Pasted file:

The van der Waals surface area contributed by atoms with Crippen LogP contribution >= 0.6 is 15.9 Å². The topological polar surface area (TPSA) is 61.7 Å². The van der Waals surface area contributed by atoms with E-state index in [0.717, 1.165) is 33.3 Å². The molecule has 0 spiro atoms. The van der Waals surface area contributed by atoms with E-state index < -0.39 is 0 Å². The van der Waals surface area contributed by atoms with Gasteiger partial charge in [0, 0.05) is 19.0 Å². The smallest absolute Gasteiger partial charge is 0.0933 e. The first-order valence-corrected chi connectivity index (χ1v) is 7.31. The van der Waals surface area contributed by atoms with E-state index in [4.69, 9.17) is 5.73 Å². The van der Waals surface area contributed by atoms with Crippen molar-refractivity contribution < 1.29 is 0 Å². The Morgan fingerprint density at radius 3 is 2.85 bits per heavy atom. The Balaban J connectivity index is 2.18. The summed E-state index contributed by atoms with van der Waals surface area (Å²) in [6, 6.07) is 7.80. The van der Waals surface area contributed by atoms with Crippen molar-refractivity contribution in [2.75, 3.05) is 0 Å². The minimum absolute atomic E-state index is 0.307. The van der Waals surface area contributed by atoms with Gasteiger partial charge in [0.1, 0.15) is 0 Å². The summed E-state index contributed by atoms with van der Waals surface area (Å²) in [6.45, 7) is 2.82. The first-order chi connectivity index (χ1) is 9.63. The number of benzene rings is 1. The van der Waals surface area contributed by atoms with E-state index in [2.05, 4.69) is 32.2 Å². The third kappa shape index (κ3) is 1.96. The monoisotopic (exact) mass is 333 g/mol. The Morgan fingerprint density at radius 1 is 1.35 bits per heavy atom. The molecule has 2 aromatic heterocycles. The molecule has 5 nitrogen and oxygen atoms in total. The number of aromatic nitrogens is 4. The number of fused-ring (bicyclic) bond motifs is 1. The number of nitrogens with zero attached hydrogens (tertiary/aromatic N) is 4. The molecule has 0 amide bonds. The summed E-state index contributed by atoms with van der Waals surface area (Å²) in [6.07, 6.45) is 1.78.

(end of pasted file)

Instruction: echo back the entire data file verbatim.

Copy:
The van der Waals surface area contributed by atoms with Crippen LogP contribution >= 0.6 is 15.9 Å². The topological polar surface area (TPSA) is 61.7 Å². The van der Waals surface area contributed by atoms with E-state index in [0.717, 1.165) is 33.3 Å². The molecule has 0 spiro atoms. The van der Waals surface area contributed by atoms with E-state index < -0.39 is 0 Å². The van der Waals surface area contributed by atoms with Gasteiger partial charge in [0, 0.05) is 19.0 Å². The smallest absolute Gasteiger partial charge is 0.0933 e. The first-order valence-corrected chi connectivity index (χ1v) is 7.31. The van der Waals surface area contributed by atoms with E-state index in [4.69, 9.17) is 5.73 Å². The van der Waals surface area contributed by atoms with Crippen molar-refractivity contribution < 1.29 is 0 Å². The Morgan fingerprint density at radius 3 is 2.85 bits per heavy atom. The Balaban J connectivity index is 2.18. The summed E-state index contributed by atoms with van der Waals surface area (Å²) in [6, 6.07) is 7.80. The van der Waals surface area contributed by atoms with Crippen molar-refractivity contribution in [2.75, 3.05) is 0 Å². The minimum absolute atomic E-state index is 0.307. The van der Waals surface area contributed by atoms with Gasteiger partial charge in [0.1, 0.15) is 0 Å². The summed E-state index contributed by atoms with van der Waals surface area (Å²) in [6.45, 7) is 2.82. The first-order chi connectivity index (χ1) is 9.63. The number of benzene rings is 1. The van der Waals surface area contributed by atoms with E-state index in [2.05, 4.69) is 32.2 Å². The third kappa shape index (κ3) is 1.96. The monoisotopic (exact) mass is 333 g/mol. The Morgan fingerprint density at radius 1 is 1.35 bits per heavy atom. The molecule has 2 aromatic heterocycles. The molecule has 5 nitrogen and oxygen atoms in total. The number of aromatic nitrogens is 4. The number of fused-ring (bicyclic) bond motifs is 1. The number of nitrogens with zero attached hydrogens (tertiary/aromatic N) is 4. The molecule has 0 amide bonds. The summed E-state index contributed by atoms with van der Waals surface area (Å²) in [6.07, 6.45) is 1.78.